When I was about 10, I was fascinated by the books that featured a college-age Nancy Drew -- you know, the ones where she made out with boyfriends and stuff. My mom didn't want me to read them, but I'd stash them away in my room somewhere and sneakily read them under my covers with a flashlight. They were such a thrill to me!
|In hindsight, my mom was probably right to say this wasn't worth reading.|
Young adult fiction was one of the first outlets I had for thinking about my own sexuality as a teen. I'm guessing this may be true for others of you out there, too. Yet recently in the news is a Queens mother who successfully pressured her son's school into removing Sherman Alexie's The Absolutely True Diary of a Part-Time Indian (which our own Kate recently read and reviewed) from its required reading list, all because it (briefly) mentions masturbation. In fact, she dismissively referred to the award-winning novel, which tackles other tough issues such as poverty, racism, and alcoholism, as "Fifty Shades for kids."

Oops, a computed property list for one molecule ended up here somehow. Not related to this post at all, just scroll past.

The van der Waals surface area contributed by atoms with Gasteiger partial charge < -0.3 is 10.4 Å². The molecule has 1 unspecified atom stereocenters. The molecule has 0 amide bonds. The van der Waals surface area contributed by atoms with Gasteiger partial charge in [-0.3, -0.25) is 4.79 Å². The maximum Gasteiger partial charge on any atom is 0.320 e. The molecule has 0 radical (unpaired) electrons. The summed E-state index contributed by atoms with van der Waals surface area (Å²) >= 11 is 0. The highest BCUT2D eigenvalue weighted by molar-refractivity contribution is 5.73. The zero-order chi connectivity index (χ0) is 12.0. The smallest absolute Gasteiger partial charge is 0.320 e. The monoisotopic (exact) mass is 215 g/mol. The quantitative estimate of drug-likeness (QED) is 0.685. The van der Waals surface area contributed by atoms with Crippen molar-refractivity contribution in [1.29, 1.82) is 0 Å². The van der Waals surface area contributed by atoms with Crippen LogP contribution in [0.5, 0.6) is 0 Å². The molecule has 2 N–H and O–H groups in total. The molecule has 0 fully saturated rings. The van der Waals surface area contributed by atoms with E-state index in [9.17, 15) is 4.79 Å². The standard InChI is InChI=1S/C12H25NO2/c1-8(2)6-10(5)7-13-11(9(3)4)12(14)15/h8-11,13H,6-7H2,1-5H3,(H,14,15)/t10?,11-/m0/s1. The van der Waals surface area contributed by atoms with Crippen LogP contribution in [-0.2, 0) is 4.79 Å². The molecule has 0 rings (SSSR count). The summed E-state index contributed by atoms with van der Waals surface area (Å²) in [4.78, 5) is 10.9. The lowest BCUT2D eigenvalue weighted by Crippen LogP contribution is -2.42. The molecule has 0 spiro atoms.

Kelly Jensen at Book Riot does an excellent job breaking down this issue further, and also provides a list of YA books that explore sex in some way, ranging from the consensual to sexual abuse to prostitution. As a future high school English teacher, I fully intend to incorporate (when appropriate) books that address sexuality into my curriculum, or at least not to disinclude them for that reason.
And to that worried mom in Queens, I would suggest that your son probably already IS curious about sex, and although it may be awkward to have those conversations with him, YA fiction can help lay the groundwork in an important and healthy way.
But what do YOU think? Is sex ever appropriate in novels intended for young adults? If you have kids, or intend to in the future, do you/will you monitor what they read for "mature" content?